2019 Issue

The Long Night: Modeling the Climate of Westeros

Adiv Paradise, Alysa Obertas, Anna O'Grady, Matthew Young

Many previous authors have attempted to find explanations for Westeros's climate, characterized by a generally moderate, Earth-like climate punctuated by extremely long and cold winters, separated by thousands of years. One explanation that has been proposed is that the planet orbits in a Sitnikov configuration, where two equal-mass stars (or a star and a black hole) orbit each other on slightly eccentric orbits, and the planet moves along a line through the barycenter perpendicular to the primaries' orbital plane (Freistetter & Grützbauch 2018). We modify an intermediate-complexity GCM to include the effects of such an orbit and integrate it for thousands of years to determine whether such an orbit can a) be habitable and b) explain the climatic variations observed by the inhabitants of Westeros, in both double-star and star-black hole configurations. While configurations with low primary eccentricity and initial conditions that permit only small excursions from the ecliptic plane are habitable, these orbits are too stable to explain Westerosi climate. We find that while orbits with more bounded chaos are able to produce rare anomalously long and cold winters similar to Westeros's Long Night, huge variations in incident stellar flux on normal orbital timescales should render these planets uninhabitable. We note that the presence of an orbital megastructure, either around the planet or the barycenter, could block some of the sunlight during crossings of the primaries' orbital plane and preserve Westeros's habitability. While we find that bounded chaotic Sitnikov orbits are a viable explanation for Westeros's Long Night, we propose that chaotic variations of the planet's axial tilt or semimajor axis, potentially due to torques from nearby planets or stars, may be a more realistic explanation than Sitnikov orbits.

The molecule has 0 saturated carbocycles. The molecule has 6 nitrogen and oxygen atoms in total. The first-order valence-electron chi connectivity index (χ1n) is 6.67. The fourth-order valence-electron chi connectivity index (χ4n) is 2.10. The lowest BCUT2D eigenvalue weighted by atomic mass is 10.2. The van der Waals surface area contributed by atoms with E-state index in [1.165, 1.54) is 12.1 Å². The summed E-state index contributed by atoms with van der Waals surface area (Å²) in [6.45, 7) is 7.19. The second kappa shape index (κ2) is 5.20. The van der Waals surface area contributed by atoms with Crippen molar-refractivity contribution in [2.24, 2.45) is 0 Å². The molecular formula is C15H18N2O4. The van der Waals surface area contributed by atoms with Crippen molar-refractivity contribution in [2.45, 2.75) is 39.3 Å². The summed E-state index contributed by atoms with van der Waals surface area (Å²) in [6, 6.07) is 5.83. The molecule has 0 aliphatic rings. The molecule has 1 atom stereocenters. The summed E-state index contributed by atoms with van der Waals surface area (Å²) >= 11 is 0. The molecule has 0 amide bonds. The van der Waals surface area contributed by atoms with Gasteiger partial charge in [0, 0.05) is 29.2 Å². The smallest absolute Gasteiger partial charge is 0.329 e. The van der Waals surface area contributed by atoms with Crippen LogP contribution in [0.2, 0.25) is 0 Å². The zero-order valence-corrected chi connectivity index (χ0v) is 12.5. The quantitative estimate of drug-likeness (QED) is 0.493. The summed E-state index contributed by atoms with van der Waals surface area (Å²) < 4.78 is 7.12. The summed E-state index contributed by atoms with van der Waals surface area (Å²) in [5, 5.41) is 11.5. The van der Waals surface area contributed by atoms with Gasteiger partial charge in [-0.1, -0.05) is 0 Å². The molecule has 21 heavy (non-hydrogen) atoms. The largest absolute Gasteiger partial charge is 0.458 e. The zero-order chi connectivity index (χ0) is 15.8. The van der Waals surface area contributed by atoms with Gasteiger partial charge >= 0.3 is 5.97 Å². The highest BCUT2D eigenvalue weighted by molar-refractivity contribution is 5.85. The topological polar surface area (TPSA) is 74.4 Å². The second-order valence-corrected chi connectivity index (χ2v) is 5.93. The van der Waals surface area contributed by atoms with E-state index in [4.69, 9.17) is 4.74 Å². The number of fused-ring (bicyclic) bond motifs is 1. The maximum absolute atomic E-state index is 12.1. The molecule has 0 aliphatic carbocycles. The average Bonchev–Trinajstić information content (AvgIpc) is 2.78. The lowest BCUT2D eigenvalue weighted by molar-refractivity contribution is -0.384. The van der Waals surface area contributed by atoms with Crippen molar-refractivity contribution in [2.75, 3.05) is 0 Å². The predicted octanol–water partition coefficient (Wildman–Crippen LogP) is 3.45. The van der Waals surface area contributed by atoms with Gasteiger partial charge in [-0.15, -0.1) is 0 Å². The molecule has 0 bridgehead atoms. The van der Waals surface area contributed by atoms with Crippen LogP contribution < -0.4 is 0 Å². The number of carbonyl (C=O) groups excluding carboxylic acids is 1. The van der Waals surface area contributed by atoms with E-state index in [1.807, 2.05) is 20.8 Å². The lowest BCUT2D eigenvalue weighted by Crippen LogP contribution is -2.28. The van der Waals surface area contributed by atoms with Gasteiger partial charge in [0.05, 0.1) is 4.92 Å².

Worlds in Migration

Michael B. Lund

In this paper we discuss an alternative track for migration that can explain the existence of Hot Jupiters observed in close orbits around their stars based on a novel interpretation of established work. We also discuss the population of sub-Earth rogue planets that would be created via this migration method, which would be on the order of 2 to 40 billion, many of which would still be present in the Galaxy and potentially detectable.